Most Outstanding Cultural Program Nomination: Virginia Commonwealth University
On April 7, 2018, VSA@VCU held our annual culture show titled, “Heart of Jade” which saw the attendance of around 300 individuals including MAUVSA members, parents, friends, and fellow VCU students. The purpose of the program was to put on a show that showcased Vietnamese culture through a variety of acts including skit, dance, and fashion. We wanted to put an emphasis on the importance of family, an aspect that is highly recognized in not just Vietnamese but most Asian cultures.
It follows the story of siblings, Thuy and Hai, who also happen to be demigods. The siblings embark on a journey to find their mother who is actually a goddess, but in order to see her, they must undergo various trials that will test their love for each other, but also their inner struggles as individuals. Culture shows have always been a collaborative event that includes anyone who is interested – whether they are a VSA member or not. The students of VCU made up the talented cast, amazing dancers and models, and of course, an amazing cover of a Vietnamese song was sang by one of VSA’s now-alumni members. We also could not have made the show possible without those who took on the roles of backstage, preparing props, the choreographers who spent endless days creating and teaching fantastic dances, and the committee leaders who dedicated so much of their time and effort into ensuring that everything was perfect for the day of.
Leading up to the show, VSA@VCU held a multitude of fundraising opportunities to raise money to pay for the show including sponsorships, in-house fundraisers, as well as collaborations with nearby restaurants. Many of our show’s participants actively promoted the event on their social media and we had a collective countdown until the day of where we introduced the characters of the show as well as promoting any other necessary details such as dates, locations, etc.
How did this cultural program serve the campus and/or community? What were the cultural program’s goals and how did it meet them?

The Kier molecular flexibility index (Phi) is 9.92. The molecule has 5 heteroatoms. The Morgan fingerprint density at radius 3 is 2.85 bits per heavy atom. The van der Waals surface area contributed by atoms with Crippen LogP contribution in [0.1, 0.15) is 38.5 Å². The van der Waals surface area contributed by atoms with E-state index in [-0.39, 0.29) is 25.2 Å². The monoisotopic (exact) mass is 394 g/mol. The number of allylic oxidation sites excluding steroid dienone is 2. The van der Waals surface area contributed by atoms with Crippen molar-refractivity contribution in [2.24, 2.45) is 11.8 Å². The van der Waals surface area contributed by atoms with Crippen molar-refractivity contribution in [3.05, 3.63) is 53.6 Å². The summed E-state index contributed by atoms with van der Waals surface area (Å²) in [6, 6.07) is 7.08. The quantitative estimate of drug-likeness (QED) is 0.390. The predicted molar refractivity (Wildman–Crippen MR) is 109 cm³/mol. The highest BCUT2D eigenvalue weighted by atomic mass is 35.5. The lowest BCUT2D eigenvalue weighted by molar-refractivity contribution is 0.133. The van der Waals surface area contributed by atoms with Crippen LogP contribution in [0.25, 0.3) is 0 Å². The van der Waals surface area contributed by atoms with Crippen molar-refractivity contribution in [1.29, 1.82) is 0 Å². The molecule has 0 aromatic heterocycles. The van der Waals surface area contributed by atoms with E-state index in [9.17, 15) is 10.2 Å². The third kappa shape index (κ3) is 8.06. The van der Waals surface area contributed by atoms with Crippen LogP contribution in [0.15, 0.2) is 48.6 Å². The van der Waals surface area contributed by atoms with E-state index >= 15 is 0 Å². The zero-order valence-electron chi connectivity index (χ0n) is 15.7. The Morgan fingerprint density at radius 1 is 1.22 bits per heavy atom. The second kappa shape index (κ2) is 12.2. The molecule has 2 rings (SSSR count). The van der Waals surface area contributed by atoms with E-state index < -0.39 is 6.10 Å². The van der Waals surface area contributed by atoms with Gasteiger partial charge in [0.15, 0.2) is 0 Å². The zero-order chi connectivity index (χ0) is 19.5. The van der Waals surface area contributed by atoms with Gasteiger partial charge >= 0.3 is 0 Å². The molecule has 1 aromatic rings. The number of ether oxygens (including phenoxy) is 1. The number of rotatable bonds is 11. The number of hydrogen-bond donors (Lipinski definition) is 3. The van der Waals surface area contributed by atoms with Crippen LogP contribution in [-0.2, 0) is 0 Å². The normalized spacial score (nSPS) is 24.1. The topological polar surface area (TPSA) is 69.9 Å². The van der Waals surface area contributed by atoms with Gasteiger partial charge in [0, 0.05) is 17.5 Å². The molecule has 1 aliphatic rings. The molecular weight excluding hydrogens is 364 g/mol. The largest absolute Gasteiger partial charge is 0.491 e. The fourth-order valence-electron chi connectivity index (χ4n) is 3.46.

As stated above, the purpose of the show was to showcase Vietnamese culture to the Richmond community as well as those who came to visit us from far and near. We wanted to appeal to an audience of many generations from children, college students, to parents and grandparents. Hence, our focus on the show was on family, and the role our family plays in our daily lives. We also wanting to make sure the skit was engaging throughout and included a variety of genres, mixing the main theme of fantasy with others including comedy, drama, and more.
Hai and Thuy, the two main characters of the story, are similar to many siblings to this day, where they cannot help but get on each other’s nerves. This becomes apparent in the quest to find their mother, where their clashing personalities result in continual fights. There is a sense of realism in the plot of “Heart of Jade” that is explored through the dynamics of Hai and Thuy that shows that it can be difficult to accomplish a task, even if you are working with your own brother/sister. Despite their arguments however, as the story unfolds, we learn about the underlying idea that family triumphs and that as long as a family sticks together, they are able to overcome even the hardest of challenges. We wanted to emphasize something extremely important in our lives and Vietnamese culture that we often take for granted: our family, and that realization is exemplified through the actions and dialogue of our two siblings.
How did the organization overcome any challenges that arose while planning and implementing the cultural program?
I think the main source of our challenges was making sure we had everything prior to the day of the show. We would like to thank the other MAUVSA schools (University of Virginia, Virginia Tech, University of Maryland College Park) who were generous in lending us some of the items including fans, ao dai and ao gam. It was also important that we had the funds sufficient enough to pay for the costs of the show. We would like to send another thank you to those who sponsored us and made this event possible as well as the general body and board members who actively contributed to raising enough to help create this amazing showcase. Another obstacle that came in the way was that the day before the show, there were many issues that arose in relation to adjusting the light and sound. Thanks to the help of the janitors at Martin Luther King Jr. Middle School and those on our media committee, we were able to come up with the solutions to our problems. Overall, it was due to the collaborative effort of these dedicated participants that our show was able to run smoothly, and we could not be more grateful to everyone who contributed into producing yet another amazing culture show for VSA@VCU.